Establishing and Exercising Boundaries

Happy New Year, it is time to “Marie Kondo” a few things.  We all have a few things we need to clean up, throw out or condense.  The New Year means setting new goals, removing old goals and reflecting on accomplishments.  Let’s start off small, boundaries.  Don’t click off of the page just yet … boundaries are good.  They help us to conduct a self “check-in” and ensure things are as they should be for our mental health.  Establishing boundaries assist with stress management, self-value, and creativity.  Whether we want to admit it or not, boundaries are healthy. 

Boundaries do not have to be long and drawn out.  If you have never thought about boundaries, they are pretty simple to implement – be swift and simple, i.e. “I will not accept friend requests from people I do not know on social media.”  Simple and moderate.  It is necessary to be specific, “I will not accept a position for a lower salary than my asking baseline.” Super simple, yet specific.  Make sure your boundaries are also positive and represent your values, “If I am approached by a random person who has little respect for my person, I will choose to remove myself from the situation – I deserve to be respected at all times because I respect others.”  Consequences are a must if a boundary is crossed – give yourself permission to speak up and say something.  Address it, and make sure to state how and when the boundary was crossed.  Consistency and communication are keys to boundaries.  Communicate your boundaries clearly and ensure you are understood by the person(s) involved.  Ensure you inform the person(s) how their lack of respect for your boundaries have caused you to invoke consequences.  This assures there is no negotiations for your boundaries and your expectations are clear.  Make sure to be open if they would like to discuss their boundaries.  You may learn something about their character.  Remember, you have a right to establish and exercise your healthy, positive and affirmative boundaries.  Have a great year, and remember – you have a right to happiness, health, and wholeness.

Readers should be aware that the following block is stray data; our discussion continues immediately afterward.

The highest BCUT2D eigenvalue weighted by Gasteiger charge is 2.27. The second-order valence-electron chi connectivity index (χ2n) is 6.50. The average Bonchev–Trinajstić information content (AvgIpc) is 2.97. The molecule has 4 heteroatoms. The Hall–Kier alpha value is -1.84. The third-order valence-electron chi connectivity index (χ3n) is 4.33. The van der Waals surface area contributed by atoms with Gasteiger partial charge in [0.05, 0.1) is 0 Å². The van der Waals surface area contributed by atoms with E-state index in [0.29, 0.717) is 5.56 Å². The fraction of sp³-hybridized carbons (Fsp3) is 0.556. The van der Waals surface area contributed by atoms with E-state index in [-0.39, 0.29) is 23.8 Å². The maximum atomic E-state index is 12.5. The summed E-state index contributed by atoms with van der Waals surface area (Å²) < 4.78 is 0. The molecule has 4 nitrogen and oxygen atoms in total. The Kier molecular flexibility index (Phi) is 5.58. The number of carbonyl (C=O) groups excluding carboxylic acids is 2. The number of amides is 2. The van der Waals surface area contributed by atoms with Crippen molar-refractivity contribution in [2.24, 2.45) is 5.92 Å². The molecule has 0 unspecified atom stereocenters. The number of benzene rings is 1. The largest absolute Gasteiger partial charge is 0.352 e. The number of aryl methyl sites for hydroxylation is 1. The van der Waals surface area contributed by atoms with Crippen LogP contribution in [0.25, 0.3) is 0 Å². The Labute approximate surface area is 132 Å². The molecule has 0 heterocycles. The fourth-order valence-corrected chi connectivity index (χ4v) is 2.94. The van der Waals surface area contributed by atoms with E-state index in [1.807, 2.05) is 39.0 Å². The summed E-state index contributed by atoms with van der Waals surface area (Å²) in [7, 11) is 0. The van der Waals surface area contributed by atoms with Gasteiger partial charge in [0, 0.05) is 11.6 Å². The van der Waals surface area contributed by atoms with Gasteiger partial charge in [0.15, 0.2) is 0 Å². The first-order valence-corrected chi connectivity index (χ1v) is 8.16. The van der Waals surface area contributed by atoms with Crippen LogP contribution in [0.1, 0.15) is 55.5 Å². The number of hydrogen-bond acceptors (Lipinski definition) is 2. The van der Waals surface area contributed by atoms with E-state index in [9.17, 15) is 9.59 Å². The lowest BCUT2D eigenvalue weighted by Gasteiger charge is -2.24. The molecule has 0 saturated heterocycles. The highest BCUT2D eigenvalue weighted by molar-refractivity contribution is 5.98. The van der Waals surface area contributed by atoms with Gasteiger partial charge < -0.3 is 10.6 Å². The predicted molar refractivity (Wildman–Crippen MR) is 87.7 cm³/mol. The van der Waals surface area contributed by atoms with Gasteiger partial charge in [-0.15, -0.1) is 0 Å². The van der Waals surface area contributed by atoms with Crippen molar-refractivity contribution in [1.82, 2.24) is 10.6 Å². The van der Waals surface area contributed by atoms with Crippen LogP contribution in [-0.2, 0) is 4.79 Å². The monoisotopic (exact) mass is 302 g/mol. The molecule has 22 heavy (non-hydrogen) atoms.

Reflect and keep these simple boundary indicators as a reference to establish and exercise your own boundaries in your professional and personal endeavors.  Happy New Year.    

1. Be Moderate

2. Be specific

3. Be positive – Virtues-based

4. Have specific, relevant consequences

5. Make consequences educative

6. Be consistent

7. Communicate rules clearly

8. Be sure consequences are understood 

9. Make bottom line rules non-negotiable 1

10. Make expectations clear

Reference: Guidelines for Establishing Clear Boundaries. (2007). Retrieved from https://www.virtuesproject.com/Pdf/ClearBoundaries.pdf

Dr. Jenice Armstead